It's amazing how one young girl created such massive change and growth. What power she left in the hands of her mom and the courage it has taken for her to carry it all out.
There has been lots of changes in the last two years. People are speaking out more about mental health; trying to erase the stigma that surrounds it. This is a good thing. People shouldn't have to suffer alone and people shouldn't feel they need to hide it. It's hard enough in this life when you are healthy mentally; add a dose of depression in there or anxiety and life can be debilitating. There has been more awareness on how we treat each other as human beings. You see the line "everyone has a story" posted often. Everyone does have a story. Some are far more difficult to read than others. Some people are forthcoming with their stories and others find such shame and sadness with their stories it makes it hard to express so it remains bottled.
Nowadays, keeping an open line of communication with kids is essential but what is more essential is actually listening to what they are saying. Listening without judgment and actually hearing their words. It's true when they say everyone wants to be heard. What is never said is that some people actually find it too hard to talk about the things that are hurting their souls. It doesn't mean they aren't screaming on the inside that they want to share; they are just to afraid or ashamed or just can't.
For me, through the process of creating art I find the words. They may not be seen on the finished piece and they may never be 'heard' by another person but they are there. Under each layer is a thought, a story a moment. We need to recognize that not only do people all people have a story but they tell it in different ways; we just need to pay attention and see the clues for how they are trying to show us.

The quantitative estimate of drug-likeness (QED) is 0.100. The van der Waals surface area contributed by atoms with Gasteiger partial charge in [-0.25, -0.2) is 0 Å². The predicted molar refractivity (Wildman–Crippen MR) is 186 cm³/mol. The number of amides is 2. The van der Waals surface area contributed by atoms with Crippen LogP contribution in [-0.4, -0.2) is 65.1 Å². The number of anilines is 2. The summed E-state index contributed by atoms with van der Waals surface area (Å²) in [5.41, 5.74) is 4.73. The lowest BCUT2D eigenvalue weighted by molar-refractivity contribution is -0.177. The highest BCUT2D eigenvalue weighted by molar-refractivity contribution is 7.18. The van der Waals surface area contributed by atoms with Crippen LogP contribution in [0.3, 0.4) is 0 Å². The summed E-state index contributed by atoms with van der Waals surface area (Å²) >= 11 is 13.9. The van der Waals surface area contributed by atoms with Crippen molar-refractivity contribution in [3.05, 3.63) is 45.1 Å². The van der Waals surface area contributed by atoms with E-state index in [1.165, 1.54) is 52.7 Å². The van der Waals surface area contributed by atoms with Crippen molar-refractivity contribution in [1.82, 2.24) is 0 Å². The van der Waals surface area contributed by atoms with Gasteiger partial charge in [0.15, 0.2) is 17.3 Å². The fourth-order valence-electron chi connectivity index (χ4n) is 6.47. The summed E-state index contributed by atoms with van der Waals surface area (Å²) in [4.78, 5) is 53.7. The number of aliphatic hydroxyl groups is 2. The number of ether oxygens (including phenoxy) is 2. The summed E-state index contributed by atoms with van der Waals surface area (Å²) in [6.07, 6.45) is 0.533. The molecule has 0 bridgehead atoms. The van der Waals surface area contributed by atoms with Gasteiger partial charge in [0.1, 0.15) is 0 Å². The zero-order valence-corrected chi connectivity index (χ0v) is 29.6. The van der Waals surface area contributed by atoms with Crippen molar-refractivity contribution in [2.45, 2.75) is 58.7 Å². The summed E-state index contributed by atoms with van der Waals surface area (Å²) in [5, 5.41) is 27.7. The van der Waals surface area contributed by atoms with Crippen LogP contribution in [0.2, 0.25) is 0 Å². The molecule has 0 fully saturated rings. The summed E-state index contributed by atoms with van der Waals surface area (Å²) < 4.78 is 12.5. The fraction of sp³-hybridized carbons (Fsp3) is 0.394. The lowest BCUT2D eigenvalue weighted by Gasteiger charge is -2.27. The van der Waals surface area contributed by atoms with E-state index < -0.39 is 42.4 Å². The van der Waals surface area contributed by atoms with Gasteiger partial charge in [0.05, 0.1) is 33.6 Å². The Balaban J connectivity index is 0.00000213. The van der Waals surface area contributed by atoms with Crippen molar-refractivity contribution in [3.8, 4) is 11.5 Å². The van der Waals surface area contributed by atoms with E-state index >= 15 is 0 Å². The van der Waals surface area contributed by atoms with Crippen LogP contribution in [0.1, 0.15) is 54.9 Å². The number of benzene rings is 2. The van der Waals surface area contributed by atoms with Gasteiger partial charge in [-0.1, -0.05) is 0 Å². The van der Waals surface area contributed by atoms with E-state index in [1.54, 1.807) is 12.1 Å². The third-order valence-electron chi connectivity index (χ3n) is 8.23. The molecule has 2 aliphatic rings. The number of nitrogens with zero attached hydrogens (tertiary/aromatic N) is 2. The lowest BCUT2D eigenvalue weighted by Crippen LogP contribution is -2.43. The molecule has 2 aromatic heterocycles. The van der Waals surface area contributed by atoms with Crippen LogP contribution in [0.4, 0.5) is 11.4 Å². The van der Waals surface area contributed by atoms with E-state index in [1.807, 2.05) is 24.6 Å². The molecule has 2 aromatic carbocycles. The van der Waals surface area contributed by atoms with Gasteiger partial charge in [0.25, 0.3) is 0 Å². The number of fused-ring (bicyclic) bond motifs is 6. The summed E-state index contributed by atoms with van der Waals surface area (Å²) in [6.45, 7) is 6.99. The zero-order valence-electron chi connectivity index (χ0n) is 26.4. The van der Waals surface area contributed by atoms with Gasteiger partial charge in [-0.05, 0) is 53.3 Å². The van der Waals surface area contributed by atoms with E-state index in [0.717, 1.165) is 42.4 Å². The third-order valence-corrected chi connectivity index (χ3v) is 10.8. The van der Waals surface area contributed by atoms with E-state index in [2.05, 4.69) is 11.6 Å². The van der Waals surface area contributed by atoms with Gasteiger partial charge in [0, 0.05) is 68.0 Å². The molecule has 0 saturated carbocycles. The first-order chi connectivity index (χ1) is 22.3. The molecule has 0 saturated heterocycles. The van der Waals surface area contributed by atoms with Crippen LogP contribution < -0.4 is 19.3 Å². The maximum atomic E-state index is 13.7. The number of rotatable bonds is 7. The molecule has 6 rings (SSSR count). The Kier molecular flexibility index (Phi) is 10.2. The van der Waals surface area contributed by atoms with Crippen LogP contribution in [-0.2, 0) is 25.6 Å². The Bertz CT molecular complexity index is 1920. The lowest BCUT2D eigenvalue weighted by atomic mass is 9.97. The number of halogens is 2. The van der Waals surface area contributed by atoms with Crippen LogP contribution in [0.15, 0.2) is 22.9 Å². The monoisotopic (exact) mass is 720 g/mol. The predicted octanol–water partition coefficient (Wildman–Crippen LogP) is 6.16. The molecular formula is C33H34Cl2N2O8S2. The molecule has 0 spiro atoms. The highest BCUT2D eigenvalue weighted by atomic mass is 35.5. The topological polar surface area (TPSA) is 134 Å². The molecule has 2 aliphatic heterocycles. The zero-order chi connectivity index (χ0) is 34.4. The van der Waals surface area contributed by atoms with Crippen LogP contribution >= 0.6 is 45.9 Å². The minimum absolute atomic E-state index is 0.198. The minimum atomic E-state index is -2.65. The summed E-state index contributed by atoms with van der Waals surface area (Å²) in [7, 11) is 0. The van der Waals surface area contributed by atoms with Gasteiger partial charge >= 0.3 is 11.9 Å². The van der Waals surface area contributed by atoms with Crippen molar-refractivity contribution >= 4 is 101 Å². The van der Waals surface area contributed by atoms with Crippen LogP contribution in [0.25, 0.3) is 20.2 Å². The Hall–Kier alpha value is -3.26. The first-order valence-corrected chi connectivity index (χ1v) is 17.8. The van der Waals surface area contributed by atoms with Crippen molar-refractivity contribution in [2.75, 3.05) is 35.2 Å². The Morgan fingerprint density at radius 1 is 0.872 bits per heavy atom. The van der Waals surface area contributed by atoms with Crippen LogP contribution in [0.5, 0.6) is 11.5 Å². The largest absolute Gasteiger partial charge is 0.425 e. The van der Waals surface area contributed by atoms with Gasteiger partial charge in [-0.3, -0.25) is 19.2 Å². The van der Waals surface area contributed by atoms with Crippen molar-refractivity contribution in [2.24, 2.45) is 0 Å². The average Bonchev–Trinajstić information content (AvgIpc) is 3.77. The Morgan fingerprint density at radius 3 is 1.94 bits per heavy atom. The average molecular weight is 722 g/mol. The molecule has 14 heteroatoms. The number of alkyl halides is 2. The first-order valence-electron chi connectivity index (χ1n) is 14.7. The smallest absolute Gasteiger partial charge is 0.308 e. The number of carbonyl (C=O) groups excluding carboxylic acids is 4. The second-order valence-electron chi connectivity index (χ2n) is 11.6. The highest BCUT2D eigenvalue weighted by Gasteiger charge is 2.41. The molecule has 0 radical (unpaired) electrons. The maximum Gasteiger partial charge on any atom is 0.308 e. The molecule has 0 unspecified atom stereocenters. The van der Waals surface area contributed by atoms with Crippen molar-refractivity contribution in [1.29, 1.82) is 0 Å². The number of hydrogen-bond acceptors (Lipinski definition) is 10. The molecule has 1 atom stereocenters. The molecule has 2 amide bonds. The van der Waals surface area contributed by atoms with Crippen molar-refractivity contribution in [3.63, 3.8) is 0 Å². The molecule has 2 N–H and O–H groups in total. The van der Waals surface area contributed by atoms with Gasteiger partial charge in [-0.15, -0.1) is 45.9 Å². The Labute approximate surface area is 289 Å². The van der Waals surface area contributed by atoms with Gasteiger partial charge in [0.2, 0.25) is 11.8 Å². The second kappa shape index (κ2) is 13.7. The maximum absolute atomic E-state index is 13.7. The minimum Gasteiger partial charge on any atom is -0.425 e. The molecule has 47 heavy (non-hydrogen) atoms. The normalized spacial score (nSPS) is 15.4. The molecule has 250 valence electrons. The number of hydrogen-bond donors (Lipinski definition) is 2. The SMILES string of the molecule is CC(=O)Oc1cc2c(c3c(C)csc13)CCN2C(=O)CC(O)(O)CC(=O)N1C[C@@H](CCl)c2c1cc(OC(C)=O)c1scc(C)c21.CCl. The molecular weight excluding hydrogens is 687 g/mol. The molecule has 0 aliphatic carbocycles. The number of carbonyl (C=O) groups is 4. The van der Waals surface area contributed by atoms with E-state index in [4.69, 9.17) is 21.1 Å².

Below is a post I wrote last year, a few days before the first anniversary of Amanda's death. It shares a bit of the back story on the creation of the piece, Snowflakes for a Cause. FULL proceeds of this print will go to the Amanda Todd Legacy Society.
Snowflakes and a Cause….
Published October 7, 2013
Carol Todd, the mother of Amanda Todd has done something that many can’t even fathom. She has taken the grief from her daughter’s suicide and channelled it into bringing awareness to the issues of mental health and bullying. Having had many conversations with Carol over the course of the past year I knew Carol enjoyed my art and, on many occasions she has told me Amanda would have liked it too. During the evening of September 10th I got an idea to create a piece of art for Carol and zipped out to grab a canvas. Paint and ink flew onto the canvas like a fast moving river. Pinks for bullying awareness. Purples for mental health along with being Amanda’s favourite colour. Yellow for light and happiness. Snowflakes all different, unique, like people; Amanda is Carol’s Princess Snowflake. Two purple snowflakes to represent Carol and Amanda. Words representing courage, love, peace etched like writing on a wall. They’re the words I am, the words I want to be.
The original of this piece hangs at Carol’s house. To help raise money for the Amanda Todd Legacy Fund I am selling PRINTS of this image through my Etsy shop for $20 ( including shipping costs). All proceeds will be donated to the Amanda Todd Legacy Society. We all have a teenager in our lives, or a teenager within us, that deserves a fighting chance in today’s society. Let’s help Carol create a better place for our kids and each other.
My Connection to the Amanda Todd Story